No. 141 - Our Lady of the Assumption at Trevallyn - 'Pagan Influences'

In the 1950’s and early 60’s Tasmania saw an increase in the number of new churches built; perhaps a consequence of post-war optimism. However, this 'boom' was not to last, and as the baby boomers grew up, they drifted away from established religion and subsequent generations found ‘freedom’ and fulfilment in the brave new world. The Church of Our Lady of the Assumption was born in these contradictory times of abundance in the shadow of the Cold War.

The opening of a new church at Trevallyn on August 15, 1950, on the feast day of the Assumption of Mary, pre-empted Pope Pius XII’s declaration in November of that year of the Assumption of Mary as Catholic dogma.

The Trevallyn church’s opening ceremony was reported in The Examiner under the headline; “Archbishop warns of Pagan influences”. Archbishop Tweedy said:

"There are forces at work in Australia today which, if they were successful, would sound the death knell of liberty in this country. People in other lands know, only too well, the penalty for being careless with freedom. It behoves all Christian Australians to view the trend of world events with the utmost solemnity, lest they too be overwhelmed," he added. The Archbishop said "it was pleasing to note that in Launceston at least, religious progress was keeping pace with commercial progress." 


In ‘Launceston’s Catholic Story’, Father Terry Southerwood notes that the church was built “on a block of land sold to the Catholic Church by a reputed Communist”. I wonder if Archbishop Tweedy knew this as he railed against the twin spectres of communism and materialism?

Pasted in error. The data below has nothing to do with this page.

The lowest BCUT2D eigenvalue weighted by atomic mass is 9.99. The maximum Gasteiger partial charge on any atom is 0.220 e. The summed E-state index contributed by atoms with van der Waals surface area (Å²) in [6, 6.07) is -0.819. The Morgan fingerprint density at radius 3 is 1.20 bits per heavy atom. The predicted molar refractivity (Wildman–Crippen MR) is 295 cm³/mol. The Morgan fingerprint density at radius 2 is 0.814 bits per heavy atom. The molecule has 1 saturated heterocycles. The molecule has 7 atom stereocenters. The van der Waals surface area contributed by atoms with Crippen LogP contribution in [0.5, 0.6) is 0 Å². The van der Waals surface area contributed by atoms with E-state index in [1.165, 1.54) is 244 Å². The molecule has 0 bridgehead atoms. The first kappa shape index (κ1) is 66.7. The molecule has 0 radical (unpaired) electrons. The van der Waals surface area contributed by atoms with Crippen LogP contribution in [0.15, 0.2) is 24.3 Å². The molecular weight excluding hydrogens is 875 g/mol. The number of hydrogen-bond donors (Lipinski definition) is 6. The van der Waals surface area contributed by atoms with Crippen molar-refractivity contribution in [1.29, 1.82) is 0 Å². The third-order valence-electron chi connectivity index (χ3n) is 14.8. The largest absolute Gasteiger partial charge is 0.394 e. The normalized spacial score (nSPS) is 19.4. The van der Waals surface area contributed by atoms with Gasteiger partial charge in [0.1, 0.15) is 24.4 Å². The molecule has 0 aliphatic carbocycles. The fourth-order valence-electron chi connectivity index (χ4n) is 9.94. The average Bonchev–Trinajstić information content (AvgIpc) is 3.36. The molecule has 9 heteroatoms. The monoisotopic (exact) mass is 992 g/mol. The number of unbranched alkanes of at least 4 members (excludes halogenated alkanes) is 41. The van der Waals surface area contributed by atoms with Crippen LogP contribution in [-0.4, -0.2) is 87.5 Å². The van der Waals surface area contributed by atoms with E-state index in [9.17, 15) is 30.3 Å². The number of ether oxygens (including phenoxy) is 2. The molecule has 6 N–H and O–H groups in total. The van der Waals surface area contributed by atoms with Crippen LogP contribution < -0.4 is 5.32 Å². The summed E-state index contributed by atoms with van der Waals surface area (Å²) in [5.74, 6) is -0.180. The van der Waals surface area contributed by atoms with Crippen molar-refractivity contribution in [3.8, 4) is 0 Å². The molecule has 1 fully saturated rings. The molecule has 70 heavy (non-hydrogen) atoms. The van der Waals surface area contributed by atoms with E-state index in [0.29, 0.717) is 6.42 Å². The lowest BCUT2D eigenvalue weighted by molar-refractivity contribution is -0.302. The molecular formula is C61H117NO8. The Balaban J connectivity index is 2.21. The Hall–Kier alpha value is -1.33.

The Church of Our Lady of the Assumption only had a life of 20 short years. This probably had little to do with declining faith but had more to do with its unsuitable location and with the Franciscans taking charge of Trevallyn-Riverside as a new parish in the 1950's. The establishment of a Mass centre at Cormiston in 1954 followed by a Catholic Primary school at the same site in 1962, resulted in the parish’s centre of gravity shifting to Riverside. The establishment of a Franciscan friary and hall at Pomona Road in that year was probably the beginning of the end for the Trevallyn church that finally closed after its last Mass on November 29, 1970, a mere twenty years after it opened.

Our Lady of the Assumption is now barely recognisable as a church as it has been converted into two dwellings. The features of a church can still be made out but its original shape can be more clearly seen from the footprint of the church in the satellite photograph.



Photograph: Duncan Grant 2018

The former church has been converted into two dwellings.

Photograph: Duncan Grant 2018


The shape of the former church can be seen in the satellite photograph.

[Thanks to Paul for alerting me to this one!]

Sources:

W.T. Southerwood; Launceston's Catholic Story (1838-2001); Privately printed booklet, 2001

The Examiner Monday 24 September 1951, page 3

Interview with B. Symons 8 January 2018

Comments

  1. We moved to Trevallyn in 1972, not far away. The parking would have been terrible in that spot. Early 70’s the place as converted by Roger Smith (Pennyroyal fame)

    ReplyDelete
  2. Thank you Fran. I didn't know that and have made a note of that. There was a friary on the opposite side of the road which might be why the site was chosen? But terrible for parking!

    ReplyDelete

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